Summer hot spots brace for seasonal rush amid labor shortage

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If you stopped by Morey’s Piers & Beachfront Water Parks in Wildwood, NJ, this Memorial Day weekend, you may have seen the chief financial officer slinging tickets. 

The company’s housing safety manager was running rides, and one of the lead carpenters was working the grill, vice president of human resources Denise Beckson said.

The Jersey Shore hotspot, which boasts over 100 rides and attractions spanning the boardwalk, normally employs about 1,500 people when the summer season kicks off, Beckson said.

It’s currently got about 850 staffers and didn’t open its water parks, among other popular attractions, in time for the holiday weekend as a result. 

“We’re facing an unprecedented challenge here to get enough people,” Beckson added. 

With pandemic restrictions largely lifted and Americans emerging from their homes, businesses across the country are finding themselves unable to staff up in time for what’s expected to be a bustling summer season.

Lingering COVID-19 concerns, child-care demands and pandemic-boosted unemployment checks are all keeping workers out of the labor pool, which threatens to hold back the economic rebound through the summer, business owners and economists say.

Seasonal businesses like Morey’s are getting hit doubly hard due to COVID-19-related travel bans and delays in processing visas for overseas workers, who typically play a crucial role fulfilling staffing needs from Memorial Day to Labor Day.

But business owners also blame the federal pandemic program that’s provided an extra $300 in additional unemployment benefits every week for encouraging people to remain out of work, despite a growing vaccination effort.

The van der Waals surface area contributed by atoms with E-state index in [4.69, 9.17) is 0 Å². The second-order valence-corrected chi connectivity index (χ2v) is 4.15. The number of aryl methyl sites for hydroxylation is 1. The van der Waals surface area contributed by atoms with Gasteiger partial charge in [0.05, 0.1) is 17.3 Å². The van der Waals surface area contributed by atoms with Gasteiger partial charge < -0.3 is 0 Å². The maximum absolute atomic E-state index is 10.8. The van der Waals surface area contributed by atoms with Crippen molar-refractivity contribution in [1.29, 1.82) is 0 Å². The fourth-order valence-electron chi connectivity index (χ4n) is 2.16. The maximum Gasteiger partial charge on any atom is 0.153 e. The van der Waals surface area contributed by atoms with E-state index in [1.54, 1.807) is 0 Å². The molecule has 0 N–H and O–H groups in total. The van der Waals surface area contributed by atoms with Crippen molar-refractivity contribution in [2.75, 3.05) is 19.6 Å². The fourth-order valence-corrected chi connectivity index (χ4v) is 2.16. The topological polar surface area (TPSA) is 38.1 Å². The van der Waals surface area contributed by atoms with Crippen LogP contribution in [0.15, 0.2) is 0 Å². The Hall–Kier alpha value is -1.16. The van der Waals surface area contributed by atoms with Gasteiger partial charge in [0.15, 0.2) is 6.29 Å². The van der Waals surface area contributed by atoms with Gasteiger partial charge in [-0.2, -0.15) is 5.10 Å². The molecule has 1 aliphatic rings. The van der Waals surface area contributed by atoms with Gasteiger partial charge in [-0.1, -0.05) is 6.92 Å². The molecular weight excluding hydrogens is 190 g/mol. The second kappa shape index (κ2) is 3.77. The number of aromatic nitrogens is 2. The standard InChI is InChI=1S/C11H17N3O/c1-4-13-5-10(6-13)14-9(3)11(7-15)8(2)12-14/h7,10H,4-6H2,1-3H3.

“While some people may not be making more on unemployment than if they were to work, they’re making enough to survive and stay out of the workforce,” Beckson said. 

Beckson said Morey’s is offering $15-per-hour wages and has become more flexible than ever with part-time work. But at this point, the boardwalk operation just hopes it can be fully operational by July 4, she said. 

“Our focus has been on everything we can possibly do to get as many people on the roster as we can,” she said. “We’re basically just trying to claw our way there.”

It’s a similar story at the Montauk, New York-based eatery Hooked. Owner-chef Brian Mooney said business has been booming since it reopened for the summer season just over a month ago. But the five-person staff can’t keep up with demand.

“It’s all hands on deck right now — even my wife is working with the kids running around outside. She should be at home with the kids,” he said. 

Mooney says his restaurant is missing out on sales as a result. While customers are finally lining up out the door, some are also walking away due to long waits.

Mooney, who seeks to double his staff, raised wages about 15 percent and closes the restaurant every Tuesday to give staffers a day off.

But it hasn’t been enough. Only one person has applied for a job in the past month, he said. 

The summertime labor shortage is also squeezing Dewberry, a luxury hotel in downtown Charleston, South Carolina. The hotel is so short on housekeepers, said general manager Kristie Rasheed, that it needs to pull workers from other areas like events planning, sales and human resources to clean rooms on a timely schedule. 

Businesses that cater to summertime fun — think bars, restaurants, theme parks and resorts — are bearing the brunt of the labor shortage in part because “that was ground zero for job loss,” explained Mark Hamrick, senior economic analyst at Bankrate. 

“In some cases, they’re having to pay a little more,” Hamrick said. “In some cases, they’re having to do with less — think of a restaurant that says, ‘OK, we’ll get rid of breakfast or lunch just to limit the number of hours that we have to staff.’”

Kenan Porter, owner of Clemson Brewing Company, which boasts locations in Middletown, New York, and New Paltz, says he’d love to have about 30 more employees on top of his staff of 120. In the meantime, his team will do whatever they can to meet the summer rush. 

“We’re probably going to get a little bit inundated, but what do we?,” he said. “We slow the door down, we slow the tickets down, we send out some beer or some food if we got a delay at a certain point. We shake and we curve and we match. We make it work. We get it done at the end of the day.”

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